[FoRK] Carrying Capacity Tangent

Jeff Bone jbone at place.org
Sat Nov 7 16:09:52 PST 2009

Michael notes:

> I saw this Economist.com link on InstaPundit today, it was  
> tangentially related to the current discussion on carrying capacity,  
> so I thought I'd throw it in here:http://www.economist.com/opinion/displaystory.cfm?story_id=14744915&fsrc=rss 
>  "As industrialisation swept through what is now the developed  
> world, fertility fell sharply, first in France, then in Britain,  
> then throughout Europe and America. When people got richer, families  
> got smaller; and as families got smaller, people got richer. Now,  
> something similar is happening in developing countries. Fertility is  
> falling and families are shrinking in places- such as Brazil,  
> Indonesia, and even parts of India-that people think of as teeming  
> with children. As our briefing shows, the fertility rate of half the  
> world is now 2.1 or less-the magic number that is consistent with a  
> stable population and is usually called "the replacement rate of  
> fertility". Sometime between 2020 and 2050 the world's fertility  
> rate will fall below the global replacement rate."

Cf.  population ecology and "self-thinning," etc.

Point being, different species adjust to greater or lesser overall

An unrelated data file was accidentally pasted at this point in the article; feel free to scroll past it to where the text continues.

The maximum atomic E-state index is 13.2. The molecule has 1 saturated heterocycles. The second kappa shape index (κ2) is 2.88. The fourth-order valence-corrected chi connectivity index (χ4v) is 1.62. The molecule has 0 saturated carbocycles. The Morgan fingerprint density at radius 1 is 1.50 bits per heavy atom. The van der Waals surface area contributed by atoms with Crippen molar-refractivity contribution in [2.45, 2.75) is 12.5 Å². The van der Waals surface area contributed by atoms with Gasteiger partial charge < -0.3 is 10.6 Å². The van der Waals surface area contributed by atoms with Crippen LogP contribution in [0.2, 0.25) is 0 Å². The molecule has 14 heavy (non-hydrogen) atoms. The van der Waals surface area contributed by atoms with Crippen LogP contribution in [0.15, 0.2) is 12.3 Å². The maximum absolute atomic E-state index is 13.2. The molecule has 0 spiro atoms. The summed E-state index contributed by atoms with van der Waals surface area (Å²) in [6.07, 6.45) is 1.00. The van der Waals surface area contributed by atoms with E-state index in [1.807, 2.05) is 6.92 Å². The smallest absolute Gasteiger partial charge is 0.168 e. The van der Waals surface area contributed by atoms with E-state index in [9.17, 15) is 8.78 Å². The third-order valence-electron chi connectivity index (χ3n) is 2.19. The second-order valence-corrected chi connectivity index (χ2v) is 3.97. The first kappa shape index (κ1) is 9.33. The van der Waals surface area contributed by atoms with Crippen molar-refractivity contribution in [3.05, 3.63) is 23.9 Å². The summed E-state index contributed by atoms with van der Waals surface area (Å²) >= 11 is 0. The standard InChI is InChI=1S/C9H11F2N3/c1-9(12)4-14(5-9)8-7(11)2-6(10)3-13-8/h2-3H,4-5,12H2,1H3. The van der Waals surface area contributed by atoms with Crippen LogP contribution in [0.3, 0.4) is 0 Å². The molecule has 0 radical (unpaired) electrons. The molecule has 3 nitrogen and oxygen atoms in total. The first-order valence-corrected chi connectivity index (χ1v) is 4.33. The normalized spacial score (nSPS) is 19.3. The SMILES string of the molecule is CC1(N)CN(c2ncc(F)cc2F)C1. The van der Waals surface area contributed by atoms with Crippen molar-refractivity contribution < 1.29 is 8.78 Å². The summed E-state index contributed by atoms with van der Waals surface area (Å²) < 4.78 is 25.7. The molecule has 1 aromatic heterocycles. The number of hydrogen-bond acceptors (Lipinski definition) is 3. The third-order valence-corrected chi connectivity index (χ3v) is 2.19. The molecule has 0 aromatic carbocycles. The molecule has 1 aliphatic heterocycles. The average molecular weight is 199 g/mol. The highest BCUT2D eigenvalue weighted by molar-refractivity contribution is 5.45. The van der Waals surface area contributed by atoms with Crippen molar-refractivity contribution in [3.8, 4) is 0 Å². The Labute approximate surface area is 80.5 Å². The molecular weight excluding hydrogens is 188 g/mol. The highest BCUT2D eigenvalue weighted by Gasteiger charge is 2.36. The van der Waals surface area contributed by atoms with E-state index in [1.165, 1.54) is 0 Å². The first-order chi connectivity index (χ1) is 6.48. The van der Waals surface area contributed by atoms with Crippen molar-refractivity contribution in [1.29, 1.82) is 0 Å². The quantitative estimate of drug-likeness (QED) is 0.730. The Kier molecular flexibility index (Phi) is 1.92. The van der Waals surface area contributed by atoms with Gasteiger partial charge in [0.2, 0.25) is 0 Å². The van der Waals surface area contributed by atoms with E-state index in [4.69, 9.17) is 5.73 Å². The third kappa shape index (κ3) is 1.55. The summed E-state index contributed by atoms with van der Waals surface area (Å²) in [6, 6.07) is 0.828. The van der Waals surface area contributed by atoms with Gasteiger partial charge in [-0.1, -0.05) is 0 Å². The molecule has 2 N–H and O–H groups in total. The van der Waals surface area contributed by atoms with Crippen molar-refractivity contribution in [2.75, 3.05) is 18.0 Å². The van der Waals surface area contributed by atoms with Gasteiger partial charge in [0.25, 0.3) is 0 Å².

and / or per-capita resource availability, and changes to such  
availability, differently.

Similar (not identical) things happen even among trees.  (Actually  
it's *very* well studied in trees in particular...)  The problem is  
that humanity, perhaps unique among the planet's species, is super- 
linear in population over the last couple of centuries and isn't  
linear in its mean resource utilization per capita over time.  So even  
though we do indeed see a falling reproductive rate with increasing  
access to and exploitation of resources in various subpopulations,  
it's not at all clear that this effect is enough to counter the  
overall effects of population explosion and / or resource  
utilization / depletion.


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